Trees saved by bad weather. It isn’t an often-heard claim. Yet, scientists are suggesting this could be exactly what has happened on the Isle of Man with research, newly-published in the New Journal of Botany, indicating that thousands of healthy elm trees on the self-governing dependency have avoided infection by Dutch elm disease thanks to the island’s weather being too cold and windy for the pathogen to take hold.
The island has an estimated 300,000 elms and only around one per cent of them have been lost to Dutch elm disease since the fungal pathogen was first noticed on the Island in 1992. This is a very different picture from that seen on the British mainland, where the disease has eradicated between 25-75 million trees since the 1970s.
“The weather appears to be the key to understanding the remarkable survival of these elms thanks to the way it controls dispersal of the beetles that spread disease,” said Dr Max Coleman of the Royal Botanic Garden Edinburgh (RBGE). “Dutch elm disease is a fungus that hitchhikes on the bodies of tiny elm bark beetles and is completely reliant on them to get from tree to tree. These beetles are fairly harmless to the tree on their own. However, when they are covered in spores of the deadly fungus they can potentially infect healthy trees.
“We know the beetles need a temperature of at least 20 degrees to fly and if wind speed exceeds five metres per second flight is inhibited. By analysing local weather data from 1995 to 2015 we found that only one year out of 20 could be regarded as a good year for the beetles and the disease to spread”.
Another possible explanation had been that the island’s elms are naturally resistant to the disease. However, the newly published study has ruled this out using the genetic analysis technique of DNA fingerprinting. This has conclusively identified many of the island’s elms as a cultivated type known as Ulmus x hollandica ‘Major’, also known as Dutch elm. The presence of many individual elms of this type has been central to understanding how the island’s elms have survived. “We know that this particular elm is highly susceptible to Dutch elm disease” explained Coleman. “The abundance and survival of the ‘Major’ elm demonstrates that disease resistance alone cannot explain the unusually slow spread of disease”.
The ‘Major’ elm is an example of what has been called a fashion or nurseryman’s elm. Such trees are a single genetic individual that becomes widespread because plant nurseries reproduce them in large numbers by taking cuttings or by grafting. Both techniques create clones that are genetically identical copies of the original tree. The absence of genetic variation makes cloned trees particularly vulnerable to pests and diseases. Once a constantly evolving pathogen has overcome the defences of a clone all individuals of that clone are vulnerable.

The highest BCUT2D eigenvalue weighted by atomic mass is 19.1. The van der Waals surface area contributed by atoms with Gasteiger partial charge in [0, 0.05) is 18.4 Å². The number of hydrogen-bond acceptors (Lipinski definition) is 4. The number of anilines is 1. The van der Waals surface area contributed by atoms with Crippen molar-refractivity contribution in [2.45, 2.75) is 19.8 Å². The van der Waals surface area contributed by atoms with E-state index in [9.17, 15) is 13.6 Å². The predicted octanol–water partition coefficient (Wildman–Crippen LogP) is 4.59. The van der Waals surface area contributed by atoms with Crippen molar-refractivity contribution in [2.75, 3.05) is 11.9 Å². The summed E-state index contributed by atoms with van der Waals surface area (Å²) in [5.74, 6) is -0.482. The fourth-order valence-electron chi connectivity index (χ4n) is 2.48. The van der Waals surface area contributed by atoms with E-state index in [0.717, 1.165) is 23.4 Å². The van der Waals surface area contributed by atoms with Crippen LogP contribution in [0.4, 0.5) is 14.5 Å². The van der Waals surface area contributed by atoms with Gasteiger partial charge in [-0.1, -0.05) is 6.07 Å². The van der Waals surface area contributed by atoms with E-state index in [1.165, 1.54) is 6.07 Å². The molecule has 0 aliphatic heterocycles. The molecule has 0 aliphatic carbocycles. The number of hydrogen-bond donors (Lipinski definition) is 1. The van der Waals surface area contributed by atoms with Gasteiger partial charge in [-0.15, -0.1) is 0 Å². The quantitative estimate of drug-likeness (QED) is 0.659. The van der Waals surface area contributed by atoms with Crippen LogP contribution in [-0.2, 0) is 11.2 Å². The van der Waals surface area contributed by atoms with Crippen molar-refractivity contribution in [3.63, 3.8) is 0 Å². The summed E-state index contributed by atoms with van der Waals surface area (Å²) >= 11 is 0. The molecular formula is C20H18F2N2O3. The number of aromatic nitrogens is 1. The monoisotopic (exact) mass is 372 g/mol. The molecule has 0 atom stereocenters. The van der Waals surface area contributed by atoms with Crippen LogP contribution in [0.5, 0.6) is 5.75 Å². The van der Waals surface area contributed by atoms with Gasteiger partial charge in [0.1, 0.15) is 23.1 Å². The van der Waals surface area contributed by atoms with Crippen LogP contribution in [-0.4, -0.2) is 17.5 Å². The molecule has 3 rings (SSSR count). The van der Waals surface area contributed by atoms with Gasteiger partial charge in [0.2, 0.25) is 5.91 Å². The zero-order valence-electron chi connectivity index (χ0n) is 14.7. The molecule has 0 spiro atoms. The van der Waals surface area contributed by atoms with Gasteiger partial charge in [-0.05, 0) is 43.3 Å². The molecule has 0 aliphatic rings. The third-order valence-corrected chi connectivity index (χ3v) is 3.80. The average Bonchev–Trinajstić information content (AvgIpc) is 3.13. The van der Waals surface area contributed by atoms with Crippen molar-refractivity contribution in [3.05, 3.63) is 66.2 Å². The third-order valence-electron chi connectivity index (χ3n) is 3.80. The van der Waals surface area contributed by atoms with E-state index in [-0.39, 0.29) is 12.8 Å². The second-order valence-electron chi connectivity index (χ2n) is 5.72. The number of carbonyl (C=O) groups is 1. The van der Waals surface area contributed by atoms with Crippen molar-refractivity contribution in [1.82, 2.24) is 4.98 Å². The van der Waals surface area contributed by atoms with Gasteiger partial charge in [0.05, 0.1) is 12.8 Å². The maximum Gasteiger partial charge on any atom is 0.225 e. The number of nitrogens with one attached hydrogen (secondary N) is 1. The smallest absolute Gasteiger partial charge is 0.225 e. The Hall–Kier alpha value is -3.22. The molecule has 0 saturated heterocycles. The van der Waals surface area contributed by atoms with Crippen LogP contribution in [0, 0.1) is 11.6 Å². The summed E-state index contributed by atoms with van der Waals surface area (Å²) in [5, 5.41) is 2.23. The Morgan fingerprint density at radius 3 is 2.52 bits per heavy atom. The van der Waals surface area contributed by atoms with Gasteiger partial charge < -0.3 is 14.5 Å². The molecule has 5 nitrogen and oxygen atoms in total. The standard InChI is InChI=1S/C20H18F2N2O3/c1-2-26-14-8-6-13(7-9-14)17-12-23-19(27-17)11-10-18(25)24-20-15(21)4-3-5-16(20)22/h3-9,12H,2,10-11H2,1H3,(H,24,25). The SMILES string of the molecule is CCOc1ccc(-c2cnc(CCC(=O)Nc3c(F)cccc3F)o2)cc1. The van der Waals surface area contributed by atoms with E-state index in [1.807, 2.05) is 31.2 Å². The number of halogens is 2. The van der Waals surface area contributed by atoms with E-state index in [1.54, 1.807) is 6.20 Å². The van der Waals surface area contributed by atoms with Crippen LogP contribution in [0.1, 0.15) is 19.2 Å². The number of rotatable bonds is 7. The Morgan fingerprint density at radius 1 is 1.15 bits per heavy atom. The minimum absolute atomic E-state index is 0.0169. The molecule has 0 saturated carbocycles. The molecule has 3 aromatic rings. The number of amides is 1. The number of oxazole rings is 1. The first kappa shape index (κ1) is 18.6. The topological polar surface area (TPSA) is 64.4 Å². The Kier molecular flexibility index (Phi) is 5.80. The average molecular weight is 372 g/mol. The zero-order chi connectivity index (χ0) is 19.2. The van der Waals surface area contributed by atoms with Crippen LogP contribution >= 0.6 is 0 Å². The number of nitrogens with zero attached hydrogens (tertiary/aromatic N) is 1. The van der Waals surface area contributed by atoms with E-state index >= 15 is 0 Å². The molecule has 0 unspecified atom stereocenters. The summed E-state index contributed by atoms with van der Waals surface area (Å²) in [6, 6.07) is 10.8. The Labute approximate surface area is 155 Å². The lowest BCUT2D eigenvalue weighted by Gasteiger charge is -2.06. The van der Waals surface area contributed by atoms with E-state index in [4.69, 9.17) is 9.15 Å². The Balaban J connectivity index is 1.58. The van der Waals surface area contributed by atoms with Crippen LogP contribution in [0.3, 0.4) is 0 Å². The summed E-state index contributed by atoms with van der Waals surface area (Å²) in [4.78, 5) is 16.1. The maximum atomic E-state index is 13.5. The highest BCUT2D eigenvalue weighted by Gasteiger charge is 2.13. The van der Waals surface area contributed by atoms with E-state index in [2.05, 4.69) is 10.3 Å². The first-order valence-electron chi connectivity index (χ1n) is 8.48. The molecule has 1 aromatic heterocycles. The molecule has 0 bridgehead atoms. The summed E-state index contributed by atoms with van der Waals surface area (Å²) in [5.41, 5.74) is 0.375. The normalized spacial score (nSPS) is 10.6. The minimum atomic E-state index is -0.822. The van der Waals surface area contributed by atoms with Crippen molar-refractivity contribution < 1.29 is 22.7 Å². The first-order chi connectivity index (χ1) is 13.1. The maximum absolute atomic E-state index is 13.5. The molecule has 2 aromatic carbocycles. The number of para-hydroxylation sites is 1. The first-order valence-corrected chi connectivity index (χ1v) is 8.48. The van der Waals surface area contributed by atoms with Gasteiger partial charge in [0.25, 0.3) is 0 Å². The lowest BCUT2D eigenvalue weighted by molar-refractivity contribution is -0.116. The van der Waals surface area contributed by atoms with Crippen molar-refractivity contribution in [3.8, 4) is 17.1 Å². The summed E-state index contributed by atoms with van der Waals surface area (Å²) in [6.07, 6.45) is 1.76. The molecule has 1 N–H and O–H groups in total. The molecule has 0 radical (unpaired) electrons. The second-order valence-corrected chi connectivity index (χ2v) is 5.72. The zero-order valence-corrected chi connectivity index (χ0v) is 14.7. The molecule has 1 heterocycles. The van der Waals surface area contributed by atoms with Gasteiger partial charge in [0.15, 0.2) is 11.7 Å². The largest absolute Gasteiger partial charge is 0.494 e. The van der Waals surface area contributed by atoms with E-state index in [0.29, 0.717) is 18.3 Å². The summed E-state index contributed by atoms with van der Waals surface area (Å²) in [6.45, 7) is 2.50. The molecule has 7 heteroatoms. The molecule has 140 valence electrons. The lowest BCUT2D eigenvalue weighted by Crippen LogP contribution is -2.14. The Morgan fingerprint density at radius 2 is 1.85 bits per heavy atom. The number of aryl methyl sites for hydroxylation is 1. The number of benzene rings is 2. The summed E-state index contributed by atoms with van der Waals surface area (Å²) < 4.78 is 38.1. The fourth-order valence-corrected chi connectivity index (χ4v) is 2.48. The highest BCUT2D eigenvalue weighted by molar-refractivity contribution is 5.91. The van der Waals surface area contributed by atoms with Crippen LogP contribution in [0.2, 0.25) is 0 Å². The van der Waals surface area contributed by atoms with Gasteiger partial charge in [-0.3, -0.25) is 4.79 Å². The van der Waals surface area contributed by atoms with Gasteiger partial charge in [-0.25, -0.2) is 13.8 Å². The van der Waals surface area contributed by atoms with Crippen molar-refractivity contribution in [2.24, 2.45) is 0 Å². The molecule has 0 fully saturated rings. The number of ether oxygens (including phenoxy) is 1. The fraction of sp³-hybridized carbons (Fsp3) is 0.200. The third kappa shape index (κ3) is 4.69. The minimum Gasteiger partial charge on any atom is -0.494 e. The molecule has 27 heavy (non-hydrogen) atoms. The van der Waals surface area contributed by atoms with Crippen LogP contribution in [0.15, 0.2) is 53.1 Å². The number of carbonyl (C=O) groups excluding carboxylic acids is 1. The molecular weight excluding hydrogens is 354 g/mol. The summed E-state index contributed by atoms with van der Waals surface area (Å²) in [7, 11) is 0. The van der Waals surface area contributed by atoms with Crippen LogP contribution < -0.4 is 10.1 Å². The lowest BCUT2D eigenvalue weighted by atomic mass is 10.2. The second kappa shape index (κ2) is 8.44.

The ‘Major’ elm is thought to have become popular in Britain after the accession of William of Orange in 1689, who established a protestant monarchy in Britain when he deposed his Catholic uncle James II of England and James VII of Scotland. William grew up in Holland so the planting of this type of elm, originating from Holland, may have been viewed as a patriotic act and it is possible this helped to spread it throughout Britain. The point at which this elm reached the Isle of Man remains unknown.
In addition to introduced elms, the Isle of Man has a native population of wych elm Ulmus glabra that arrived after the last Ice Age around 9,000 years ago, based on pollen samples from datable deposits.
The findings of the research have major implications for the future of elms on the Isle of Man: “Understanding that the island’s elms are likely to be just as vulnerable as elms elsewhere highlights the importance of measures to control Dutch elm disease” said Dr Philippa Tomlinson, BSBI County Recorder for the Isle of Man and of Manx Biodiversity, the partnership organisation that provides a biological records service to the Isle of Man Government. “Although the cooler and windier conditions experienced on the Isle of Man appear to have kept disease at bay, this cannot be relied upon in the future with the uncertainties of climate change,” she stressed.
Ian Denholm, Editor-in-Chief of New Journal of Botany, concluded: “Combining research on elm genetics with consideration of beetle ecology has led to a convincing and elegant explanation of why the spread of disease has been constrained in the Isle of Man compared with much of the UK. Such inter-disciplinary studies highlight the extreme importance of understanding how climate affects interactions between organisms as well as its impact on individual species. Elms are a complex group; unambiguous identification of types present also helps ensure the accuracy of Botanical Society of Britain and Ireland’s database of plant records encompassing the whole of Britain, Ireland, Isle of Man and the Channel Islands.”.